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One Tree is Too Many | Rethink the Ilocos Solar Power Project: One Step Forward, Two Steps Back

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One Tree is Too Many

Rethink the Ilocos Solar Power Project: One Step Forward, Two Steps Back

Ilocos Norte has long been known for its pristine environment, from clean, sandy beaches to lush mountain forests. For so long the province had been spared the environmental ravages of mining and logging.  Until now.

An improperly planned and rushed approach to a renewable energy development project threatens to destroy our beautiful landscape and disrupt our resilience potential against future extreme weather and climate change impacts like future droughts, super-typhoons, flooding, extreme heat and fluctuating weather temperatures, health and the liveability of our province. Projects such as the Energy Development Corporation (EDC) operated windmills in Burgos reportedly led to the destruction of approximately 5000 trees and additional thousands of trees that were previously cut to make way for the Northwind Renewable Energy windmill project in Pagudpud. This brute force and one-size-fits-all approach to Renewable Energy Development (RED) reveals a rather peculiar relationship of RED projects to biodiversity, aesthetics, beauty, culture, conservation, local health, future generations interest and so forth(cut the trees to make room for RED). 

Now, a proposed solar power plant threatens the destruction of another 600 trees and a potential 1,281 more trees if proponents apply for expansion in the immediate future in Barangay Bimmanga, Currimao, Ilocos Norte. Among the trees to be cut are agoho, ipil-ipil, talisay, camachile, mango, lanete, kakawate, cashew, tamarind, duhat and siniguelas.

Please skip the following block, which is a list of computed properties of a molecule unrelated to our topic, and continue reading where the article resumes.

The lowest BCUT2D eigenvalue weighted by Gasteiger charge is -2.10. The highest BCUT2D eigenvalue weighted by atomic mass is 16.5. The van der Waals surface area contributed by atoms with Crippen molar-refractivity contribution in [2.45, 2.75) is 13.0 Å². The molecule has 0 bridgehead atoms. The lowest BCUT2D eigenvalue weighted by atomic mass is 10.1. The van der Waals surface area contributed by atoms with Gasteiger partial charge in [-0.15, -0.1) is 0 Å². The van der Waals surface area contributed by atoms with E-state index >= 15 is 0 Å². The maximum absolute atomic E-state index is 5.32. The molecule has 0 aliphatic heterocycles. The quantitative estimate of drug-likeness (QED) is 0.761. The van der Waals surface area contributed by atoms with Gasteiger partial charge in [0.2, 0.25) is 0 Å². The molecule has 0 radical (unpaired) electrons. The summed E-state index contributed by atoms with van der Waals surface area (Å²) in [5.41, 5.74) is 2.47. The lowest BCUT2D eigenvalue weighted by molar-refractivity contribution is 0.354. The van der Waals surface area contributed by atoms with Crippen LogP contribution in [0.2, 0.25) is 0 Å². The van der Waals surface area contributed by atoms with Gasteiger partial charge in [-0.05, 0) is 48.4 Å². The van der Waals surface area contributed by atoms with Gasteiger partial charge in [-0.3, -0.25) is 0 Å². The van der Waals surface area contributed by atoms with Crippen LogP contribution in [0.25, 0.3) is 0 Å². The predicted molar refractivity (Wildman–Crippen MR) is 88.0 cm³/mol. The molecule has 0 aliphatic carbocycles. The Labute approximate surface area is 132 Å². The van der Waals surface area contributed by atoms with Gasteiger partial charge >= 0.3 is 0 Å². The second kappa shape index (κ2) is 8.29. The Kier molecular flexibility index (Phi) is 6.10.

Can we not produce clean energy projects without destroying the environment these projects are supposed to preserve and protect? Is there not a logical, properly planned project that can implement these renewable energy projects without destroying our trees? Or are our government officials salivating too much over the projects’ economic payoffs and the prospect of a quick profit?  With so much barren and unused land, why sacrifice our life-giving forests? What’s the rush? If we’re going to design a green policy, why can’t we take the time to design it right?

WE DEMAND:

1.      Stop the destruction of our forests NOW!

2.       Locate an alternative, more appropriate site where a solar power project’s impact is minimally invasive.

We cannot oversimplify a complex renewable energy development project. The current project design is not inclusive; it disowns and rejects the forests for the sake of energy and further disregards plausible impacts to health, resiliency, oxygen generation, aesthetics, etc. Whether intentional or not, the project is depletive and can only result in future damages from tree cutting that are certain and severe.

We all want to conserve, protect,and rehabilitate (CPR) our already fragile and degraded Philippine environment, and thus we must find a way for renewable energy projects trees to co-exist for the sake of future generations of Filipinos.

Petition signed by:

Fr. Robert Reyes, OFM
Environmental crusader, green running priest
Lead co-convenor, National Coalition to Save the Trees (NCST)

Most Reverend Broderick S. Pabillo, D.D.
Auxiliary Bishop of Manila
Chairman, Permanent Committee on Public Affairs

Steve Barreiro
Journalist

Karl Lenin Benigno
Political Science professor

Shermon Cruz, MAPA
Director of Center for Engaged Foresight

Mitch Esmino
Journalist

Tina Tan
Co-founder LEAD Movement

Sherwin De Vera
Coordinator,Defend Ilocos

Patria Gwen M.L. Borcena, M.A.
Environmental sociologist
Executive Director, Greenresearch

Bernard Ver
Journalist

Rod Pingao
Environmental Science Professor



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Edna Kidd needs your help with “Provincial Government of Ilocos Norte, Municipal Government of Currimao, Department of Environment and Natural Resources: One Tree is Too Many | Rethink the Ilocos Solar Power Project: One Step Forward, Two Steps Back”. Join Edna and 336 supporters today.